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"This exemplary contribution to children's literature studies engages both general readers—those interested in Little Women or Frances Hodgson Burnett, The Wizard of Oz, Lewis Carroll, Huck Finn, even J. K. Rowling and Walt Disney—and children's literature specialists."

"This engaging book is particularly absorbing in light of the current adult fascination with the Harry Potter and Lord of the Rings titles... Highly recommended."

"Terrific and important... Clark tracks the various moves by which 'Kiddie Lit' has been diminished and kept in its place, and she does this by tracing the historical reception of a half dozen or so representative works... A 'must read' for scholars in children's literature."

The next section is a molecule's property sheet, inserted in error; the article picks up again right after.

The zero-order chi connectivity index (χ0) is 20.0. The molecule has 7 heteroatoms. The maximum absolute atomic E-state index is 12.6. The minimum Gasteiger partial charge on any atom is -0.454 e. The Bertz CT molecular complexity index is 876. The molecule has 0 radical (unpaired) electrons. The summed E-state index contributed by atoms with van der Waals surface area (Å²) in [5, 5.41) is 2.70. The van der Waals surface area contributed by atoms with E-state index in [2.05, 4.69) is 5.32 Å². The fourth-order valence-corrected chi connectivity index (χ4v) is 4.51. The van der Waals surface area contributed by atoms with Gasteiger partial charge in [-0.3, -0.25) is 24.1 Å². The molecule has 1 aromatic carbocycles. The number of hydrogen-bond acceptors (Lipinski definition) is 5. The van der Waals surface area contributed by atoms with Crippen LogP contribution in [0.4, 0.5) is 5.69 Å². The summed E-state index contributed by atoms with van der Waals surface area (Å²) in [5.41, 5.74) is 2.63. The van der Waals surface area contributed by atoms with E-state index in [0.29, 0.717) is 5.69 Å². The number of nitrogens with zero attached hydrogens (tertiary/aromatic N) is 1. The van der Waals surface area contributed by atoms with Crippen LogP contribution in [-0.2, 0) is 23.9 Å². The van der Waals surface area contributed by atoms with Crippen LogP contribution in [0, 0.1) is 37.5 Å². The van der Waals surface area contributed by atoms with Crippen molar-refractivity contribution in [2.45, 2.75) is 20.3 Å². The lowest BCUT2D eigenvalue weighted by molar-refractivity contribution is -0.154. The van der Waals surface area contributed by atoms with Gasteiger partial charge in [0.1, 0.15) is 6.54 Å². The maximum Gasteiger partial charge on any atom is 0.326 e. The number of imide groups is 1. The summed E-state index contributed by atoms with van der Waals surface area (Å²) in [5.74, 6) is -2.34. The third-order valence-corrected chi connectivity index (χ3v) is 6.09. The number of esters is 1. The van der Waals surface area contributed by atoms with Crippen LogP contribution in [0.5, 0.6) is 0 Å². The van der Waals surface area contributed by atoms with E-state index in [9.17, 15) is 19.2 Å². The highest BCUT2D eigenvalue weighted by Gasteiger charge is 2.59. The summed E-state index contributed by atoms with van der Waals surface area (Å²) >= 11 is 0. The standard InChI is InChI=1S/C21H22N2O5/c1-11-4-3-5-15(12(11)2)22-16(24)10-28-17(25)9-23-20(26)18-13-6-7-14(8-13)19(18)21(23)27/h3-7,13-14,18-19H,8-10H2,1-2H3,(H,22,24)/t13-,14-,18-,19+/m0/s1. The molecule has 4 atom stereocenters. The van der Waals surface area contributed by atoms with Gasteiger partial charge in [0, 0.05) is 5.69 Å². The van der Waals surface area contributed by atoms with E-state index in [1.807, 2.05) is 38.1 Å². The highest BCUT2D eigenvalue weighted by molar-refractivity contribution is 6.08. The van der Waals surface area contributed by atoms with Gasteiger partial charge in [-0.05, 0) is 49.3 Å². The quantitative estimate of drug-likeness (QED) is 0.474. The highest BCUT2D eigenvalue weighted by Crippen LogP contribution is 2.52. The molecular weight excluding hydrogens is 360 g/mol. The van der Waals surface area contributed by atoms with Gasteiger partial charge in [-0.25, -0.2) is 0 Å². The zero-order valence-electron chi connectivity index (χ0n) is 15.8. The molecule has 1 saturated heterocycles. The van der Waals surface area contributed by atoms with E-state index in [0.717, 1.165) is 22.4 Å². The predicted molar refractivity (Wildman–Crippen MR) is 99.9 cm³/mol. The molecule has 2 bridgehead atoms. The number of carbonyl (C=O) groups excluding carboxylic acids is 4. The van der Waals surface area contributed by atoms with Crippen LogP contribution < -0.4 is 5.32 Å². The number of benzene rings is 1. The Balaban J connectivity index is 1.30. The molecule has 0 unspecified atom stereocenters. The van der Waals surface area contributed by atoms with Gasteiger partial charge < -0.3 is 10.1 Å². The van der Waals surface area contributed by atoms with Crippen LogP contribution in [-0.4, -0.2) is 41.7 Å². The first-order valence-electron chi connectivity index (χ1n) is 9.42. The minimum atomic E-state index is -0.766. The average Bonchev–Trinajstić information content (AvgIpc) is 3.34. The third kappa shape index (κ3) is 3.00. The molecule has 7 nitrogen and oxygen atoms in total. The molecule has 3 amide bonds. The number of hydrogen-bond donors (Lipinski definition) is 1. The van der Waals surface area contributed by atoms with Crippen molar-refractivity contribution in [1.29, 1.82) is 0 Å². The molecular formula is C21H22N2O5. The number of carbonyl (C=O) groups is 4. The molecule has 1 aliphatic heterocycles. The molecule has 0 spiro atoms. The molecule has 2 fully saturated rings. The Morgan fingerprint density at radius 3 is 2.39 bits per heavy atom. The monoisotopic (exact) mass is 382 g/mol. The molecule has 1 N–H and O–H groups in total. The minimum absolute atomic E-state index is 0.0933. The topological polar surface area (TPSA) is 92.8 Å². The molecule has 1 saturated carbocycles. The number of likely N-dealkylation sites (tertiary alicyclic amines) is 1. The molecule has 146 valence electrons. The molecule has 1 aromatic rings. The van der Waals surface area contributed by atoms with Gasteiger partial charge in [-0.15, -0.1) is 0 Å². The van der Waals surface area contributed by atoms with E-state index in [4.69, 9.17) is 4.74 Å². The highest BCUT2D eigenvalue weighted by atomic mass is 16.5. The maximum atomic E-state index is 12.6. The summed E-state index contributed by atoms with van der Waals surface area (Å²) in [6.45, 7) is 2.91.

"[Clark's] thorough documentation of the vagaries of the reception of 'kiddie lit' proves that our negative valuations of youth culture deserve rethinking."

"Beverly Lyon Clark has succeeded admirably in portraying children's literature as a contested cultural field and revealing changes in the meanings and relevance in children's books over the course of 150 years. Her research is impeccable; her general perspective, sound; her arguments, provocative. This is a major work in the field."

"Offers a convincing plea for taking kiddie lit seriously, and for accepting the imaginative delight and serious literary pleasures such literature can offer."